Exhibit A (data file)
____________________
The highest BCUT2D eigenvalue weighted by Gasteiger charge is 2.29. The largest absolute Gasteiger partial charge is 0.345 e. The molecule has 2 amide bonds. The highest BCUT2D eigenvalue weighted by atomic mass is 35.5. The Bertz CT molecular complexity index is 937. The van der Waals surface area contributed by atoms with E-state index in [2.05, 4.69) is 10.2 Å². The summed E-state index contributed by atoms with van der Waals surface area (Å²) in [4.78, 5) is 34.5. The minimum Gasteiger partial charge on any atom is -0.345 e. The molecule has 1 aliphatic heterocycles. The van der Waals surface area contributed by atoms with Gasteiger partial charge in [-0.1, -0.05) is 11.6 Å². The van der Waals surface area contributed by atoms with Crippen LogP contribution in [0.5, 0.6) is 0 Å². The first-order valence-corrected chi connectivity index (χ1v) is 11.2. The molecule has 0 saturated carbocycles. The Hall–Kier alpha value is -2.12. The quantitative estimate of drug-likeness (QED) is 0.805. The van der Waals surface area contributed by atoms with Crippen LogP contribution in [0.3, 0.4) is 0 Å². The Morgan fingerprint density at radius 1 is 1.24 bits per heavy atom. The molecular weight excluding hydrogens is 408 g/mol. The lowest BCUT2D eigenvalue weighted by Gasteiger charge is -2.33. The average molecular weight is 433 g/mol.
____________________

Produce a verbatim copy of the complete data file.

The highest BCUT2D eigenvalue weighted by Gasteiger charge is 2.29. The largest absolute Gasteiger partial charge is 0.345 e. The molecule has 2 amide bonds. The highest BCUT2D eigenvalue weighted by atomic mass is 35.5. The Bertz CT molecular complexity index is 937. The van der Waals surface area contributed by atoms with E-state index in [2.05, 4.69) is 10.2 Å². The summed E-state index contributed by atoms with van der Waals surface area (Å²) in [4.78, 5) is 34.5. The minimum Gasteiger partial charge on any atom is -0.345 e. The molecule has 1 aliphatic heterocycles. The van der Waals surface area contributed by atoms with Gasteiger partial charge in [-0.1, -0.05) is 11.6 Å². The van der Waals surface area contributed by atoms with Crippen LogP contribution in [0.5, 0.6) is 0 Å². The first-order valence-corrected chi connectivity index (χ1v) is 11.2. The molecule has 0 saturated carbocycles. The Hall–Kier alpha value is -2.12. The quantitative estimate of drug-likeness (QED) is 0.805. The van der Waals surface area contributed by atoms with Crippen LogP contribution in [0.3, 0.4) is 0 Å². The Morgan fingerprint density at radius 1 is 1.24 bits per heavy atom. The molecular weight excluding hydrogens is 408 g/mol. The lowest BCUT2D eigenvalue weighted by Gasteiger charge is -2.33. The average molecular weight is 433 g/mol.